Shallow Ground (2004)
★ / ★★★★
When a boy, naked and covered in blood, appeared at the police station with a knife, the three officers (Timothy V. Murphy, Stan Kirsch, Lindsey Stoddart) in charge of the small town suspected he had committed murder. But when a medic (Natalie Avital) looked at the blood sample, she discovered that the blood had come from three or four different people and the cells had been dead for about a year. “Shallow Ground,” written and directed by Sheldon Wilson, was a horror movie that made no sense. It didn’t know whether to be a slasher film or a supernatural thriller; it ended up a hybrid of both but the story was too weak to sustain our attention. There were hints that the events that were happening in the small town were happening in the city as well. Was there some kind of virus that plagued certain areas? Maybe the strange events were triggered by something alien like in George A. Romero’s zombie flicks. Instead of taking advantage of our curiosity and exploring that angle, there was a barrage of painfully unnecessary flashbacks involving a girl that one of the cops failed to rescue from a hooded, knife-wielding killer. One or two flashbacks would have sufficed but there were about ten. None of them served to push the story forward. The writer-director just wanted to hammer the fact that the cop was plagued by guilt and that was the reason we should root for him to survive. Furthermore, the picture relied too often on false alarms aided by its obnoxious music. Due to its formulaic use of scary music, we grew accustomed to its techniques. We knew exactly when something would pop out of the dark corner so there was no tension in the kills. The eerie whispers, rustling leaves, doors opening and shutting were simply not scary. The movie also tried to scare us with blood. It was almost amusing how much blood was used to the point where I managed to put them in groups. One type of blood was the kind that moved as if it had a mind of its own. It reminded me of the very inspired Black Oil saga from Chris Carter’s “The X-Files.” When touched, it gave someone a jolt and the person was able to see another’s darkest secrets. It helped to drive people to kill “the sinner.” The second type of blood was, like the film’s pacing, stagnant. It did no harm to the person who happened to touch it. I called it “regular blood.” Both types looked incredibly fake and neither generated scares. Weren’t the filmmakers aware of the fact that blood by itself didn’t necessarily equal to a good horror movie? Steven Spielberg’s “Jaws” was scary because the shark ate people and then we could see blood in the water. Blood was a byproduct of something horrific, not the element that caused the terror. “Shallow Ground” failed because it tried to be too many things at once. Jack of all trades, master of none.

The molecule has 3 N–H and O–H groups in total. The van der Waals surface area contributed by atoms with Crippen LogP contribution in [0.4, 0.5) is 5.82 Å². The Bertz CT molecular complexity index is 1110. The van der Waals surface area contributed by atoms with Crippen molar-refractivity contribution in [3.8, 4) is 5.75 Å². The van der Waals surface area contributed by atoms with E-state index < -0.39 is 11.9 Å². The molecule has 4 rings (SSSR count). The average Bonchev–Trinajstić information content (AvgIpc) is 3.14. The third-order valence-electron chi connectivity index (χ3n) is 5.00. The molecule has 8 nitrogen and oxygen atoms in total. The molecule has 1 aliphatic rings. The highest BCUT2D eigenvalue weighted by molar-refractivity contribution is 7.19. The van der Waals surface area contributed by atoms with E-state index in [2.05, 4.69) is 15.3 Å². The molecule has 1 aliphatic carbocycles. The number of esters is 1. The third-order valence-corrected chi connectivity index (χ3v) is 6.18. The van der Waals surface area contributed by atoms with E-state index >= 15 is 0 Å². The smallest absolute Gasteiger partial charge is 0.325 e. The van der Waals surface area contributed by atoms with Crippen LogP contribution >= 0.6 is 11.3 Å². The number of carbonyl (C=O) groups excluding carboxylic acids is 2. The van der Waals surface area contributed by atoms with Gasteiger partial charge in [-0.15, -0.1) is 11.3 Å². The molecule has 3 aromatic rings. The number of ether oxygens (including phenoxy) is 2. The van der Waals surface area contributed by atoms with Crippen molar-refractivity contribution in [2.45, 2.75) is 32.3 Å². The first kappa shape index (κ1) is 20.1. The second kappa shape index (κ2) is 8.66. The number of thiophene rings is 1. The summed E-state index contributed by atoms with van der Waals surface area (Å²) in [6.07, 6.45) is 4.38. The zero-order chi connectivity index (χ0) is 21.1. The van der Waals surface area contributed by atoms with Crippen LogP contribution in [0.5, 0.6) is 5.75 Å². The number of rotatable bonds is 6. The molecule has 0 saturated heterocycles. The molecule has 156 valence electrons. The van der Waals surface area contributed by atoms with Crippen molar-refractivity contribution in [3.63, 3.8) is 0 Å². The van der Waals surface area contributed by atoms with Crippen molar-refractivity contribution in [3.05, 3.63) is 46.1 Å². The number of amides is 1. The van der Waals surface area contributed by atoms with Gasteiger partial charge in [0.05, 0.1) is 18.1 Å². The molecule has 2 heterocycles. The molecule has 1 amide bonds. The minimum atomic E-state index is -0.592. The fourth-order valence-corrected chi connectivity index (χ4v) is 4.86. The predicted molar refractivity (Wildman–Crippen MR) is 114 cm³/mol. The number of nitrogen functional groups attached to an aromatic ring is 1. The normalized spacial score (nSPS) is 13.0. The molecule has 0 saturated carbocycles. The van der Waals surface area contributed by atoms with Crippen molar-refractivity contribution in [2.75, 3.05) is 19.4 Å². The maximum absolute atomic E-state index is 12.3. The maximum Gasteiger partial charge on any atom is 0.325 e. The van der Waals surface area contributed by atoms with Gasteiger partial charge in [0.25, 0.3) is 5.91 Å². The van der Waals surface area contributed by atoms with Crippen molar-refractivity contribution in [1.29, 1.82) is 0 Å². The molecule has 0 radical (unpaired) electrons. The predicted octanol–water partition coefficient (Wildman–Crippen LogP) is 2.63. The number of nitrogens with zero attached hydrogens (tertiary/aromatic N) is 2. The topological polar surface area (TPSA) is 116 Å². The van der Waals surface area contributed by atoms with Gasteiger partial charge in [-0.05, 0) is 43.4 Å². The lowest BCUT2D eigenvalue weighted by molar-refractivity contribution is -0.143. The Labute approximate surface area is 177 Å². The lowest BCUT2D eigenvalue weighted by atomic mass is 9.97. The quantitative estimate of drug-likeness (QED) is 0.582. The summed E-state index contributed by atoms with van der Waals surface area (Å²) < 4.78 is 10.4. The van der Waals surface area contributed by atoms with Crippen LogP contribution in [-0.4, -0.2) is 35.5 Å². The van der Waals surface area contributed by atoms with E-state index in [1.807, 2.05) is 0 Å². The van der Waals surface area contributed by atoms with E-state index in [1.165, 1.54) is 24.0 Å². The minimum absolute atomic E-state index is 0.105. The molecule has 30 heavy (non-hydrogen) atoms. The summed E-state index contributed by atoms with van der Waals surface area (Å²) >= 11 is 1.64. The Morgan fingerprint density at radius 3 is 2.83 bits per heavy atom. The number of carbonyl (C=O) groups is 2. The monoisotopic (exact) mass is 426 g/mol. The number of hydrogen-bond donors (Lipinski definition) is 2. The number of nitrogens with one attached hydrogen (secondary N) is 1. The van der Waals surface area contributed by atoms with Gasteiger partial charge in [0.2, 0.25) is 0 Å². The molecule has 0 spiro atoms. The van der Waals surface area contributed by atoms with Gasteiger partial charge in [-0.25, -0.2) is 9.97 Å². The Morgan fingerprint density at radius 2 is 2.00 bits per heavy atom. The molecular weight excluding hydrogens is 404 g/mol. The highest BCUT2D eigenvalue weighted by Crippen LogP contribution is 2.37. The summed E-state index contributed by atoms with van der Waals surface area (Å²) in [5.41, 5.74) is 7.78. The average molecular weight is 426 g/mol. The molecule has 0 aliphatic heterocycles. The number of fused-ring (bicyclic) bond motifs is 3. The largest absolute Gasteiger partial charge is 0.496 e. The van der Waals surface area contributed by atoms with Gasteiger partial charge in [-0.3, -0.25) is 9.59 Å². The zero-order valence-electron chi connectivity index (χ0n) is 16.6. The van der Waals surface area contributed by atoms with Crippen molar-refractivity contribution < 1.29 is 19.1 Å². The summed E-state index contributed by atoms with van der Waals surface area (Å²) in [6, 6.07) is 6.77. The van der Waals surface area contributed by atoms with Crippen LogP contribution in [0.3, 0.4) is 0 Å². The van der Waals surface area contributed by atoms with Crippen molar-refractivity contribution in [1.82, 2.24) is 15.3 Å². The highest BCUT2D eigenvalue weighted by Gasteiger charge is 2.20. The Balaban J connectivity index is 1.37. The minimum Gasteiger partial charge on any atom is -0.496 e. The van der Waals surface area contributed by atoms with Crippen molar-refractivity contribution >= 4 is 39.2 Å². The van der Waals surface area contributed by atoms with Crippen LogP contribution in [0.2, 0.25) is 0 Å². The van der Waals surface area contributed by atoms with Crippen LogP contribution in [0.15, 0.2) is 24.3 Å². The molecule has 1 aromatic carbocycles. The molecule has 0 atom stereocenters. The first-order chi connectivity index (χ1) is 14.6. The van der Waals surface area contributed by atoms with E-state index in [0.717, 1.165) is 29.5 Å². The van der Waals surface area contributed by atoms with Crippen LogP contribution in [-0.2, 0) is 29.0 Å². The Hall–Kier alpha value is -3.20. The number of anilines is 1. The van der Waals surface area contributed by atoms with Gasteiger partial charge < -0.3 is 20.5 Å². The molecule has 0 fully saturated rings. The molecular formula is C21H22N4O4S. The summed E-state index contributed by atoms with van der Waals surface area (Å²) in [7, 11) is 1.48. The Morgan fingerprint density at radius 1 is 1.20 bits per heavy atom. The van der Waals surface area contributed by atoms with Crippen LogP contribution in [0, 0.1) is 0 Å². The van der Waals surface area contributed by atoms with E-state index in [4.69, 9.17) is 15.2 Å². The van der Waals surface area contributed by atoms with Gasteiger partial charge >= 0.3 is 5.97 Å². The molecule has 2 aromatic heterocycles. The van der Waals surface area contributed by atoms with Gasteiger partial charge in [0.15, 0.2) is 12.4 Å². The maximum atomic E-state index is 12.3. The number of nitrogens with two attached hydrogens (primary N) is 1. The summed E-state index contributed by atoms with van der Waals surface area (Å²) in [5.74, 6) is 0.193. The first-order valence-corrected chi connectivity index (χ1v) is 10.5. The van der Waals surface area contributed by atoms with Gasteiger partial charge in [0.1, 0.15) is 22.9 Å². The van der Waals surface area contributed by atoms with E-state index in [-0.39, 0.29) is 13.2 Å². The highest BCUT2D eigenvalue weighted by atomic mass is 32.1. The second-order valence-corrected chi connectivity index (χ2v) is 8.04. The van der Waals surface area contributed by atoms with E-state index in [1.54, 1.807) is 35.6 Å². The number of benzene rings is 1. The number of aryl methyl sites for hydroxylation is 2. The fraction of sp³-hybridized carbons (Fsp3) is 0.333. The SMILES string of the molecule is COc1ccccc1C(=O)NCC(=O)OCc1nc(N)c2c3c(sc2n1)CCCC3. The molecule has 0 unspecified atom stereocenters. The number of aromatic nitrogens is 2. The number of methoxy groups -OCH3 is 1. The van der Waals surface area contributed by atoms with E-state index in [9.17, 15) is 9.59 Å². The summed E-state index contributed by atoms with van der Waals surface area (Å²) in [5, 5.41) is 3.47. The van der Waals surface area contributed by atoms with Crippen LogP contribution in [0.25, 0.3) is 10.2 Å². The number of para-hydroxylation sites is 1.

Don’t Look Up (2009)
★ / ★★★★
I can withstand a lot of bad movies but the really memorable ones are the movies that make me angry during and after I watch them. “Don’t Look Up,” directed by Fruit Chan, is a prime example. Marcus (Reshad Strik) was an aspiring filmmaker with psychic abilities. When he visited places with bad histories, which often involved a grizzly murder, he would receive visions and he would incorporate what he saw onto his script. While shooting a movie in Transylvania, his crew discovered an old footage of a prior film shot in their set. Soon “accidents” started to happen which led to a series of deaths until the film crew finally called it quits and left Marcus to deal with his demons. Everything about this picture was exaggerated. The acting was shockingly bad, the gore was gratuitous and unconvincing and the CGI was completely unnecessary. It was so bad, the movie tried to scare us with CGI flies. The last time I checked, CGI flies are not scary. It might have worked in Sam Raimi’s “Drag Me to Hell” because that particular film had a nice balance of cheekiness and horror but “Don’t Look Up” desperately wanted to be taken seriously. Its desperate attempt to be liked left a bitter taste in my mouth. I did not appreciate its references to movies like the Takashi Shimizu’s “Ju-on” and Hideo Nakata’s “Ringu;” instead of paying homage, I felt like the movie was parasite and was an extremely unsatisfactory leftover. The horror did not work because it acted like it was above trying to tell a story that was interesting, involving and, most importantly, a story that made sense. I didn’t understand the connection between Marcus and his ill ex-girlfriend other than to serve as a stupid twist in the end (something along the lines of M. Night Shyamalan’s “The Sixth Sense” only lightyears less elegant). Eli Roth playing a director in the 1920s left me scratching my head. And there was no explanation why the girl was murdered back in the day and what the apparitions wanted to accomplish. A “seed” was involved which I thought was metaphorical at first but it turned out to be literal. It was just a mess and the more I thought about it, the more I wanted to burn the DVD so the next person interested in watching it can use his or her precious time doing something else (perhaps read a book or volunteer at a homeless shelter). “Don’t Look Up” is a smogasboard of everything bad about modern independent horror movies that heavily rely on special and visual effects. I just don’t believe anyone in the world can actually enjoy it. I am at a loss with why it was released in the first place but I suppose connections can go pretty far. If I can prevent at least one person from watching this, I consider it a triumph.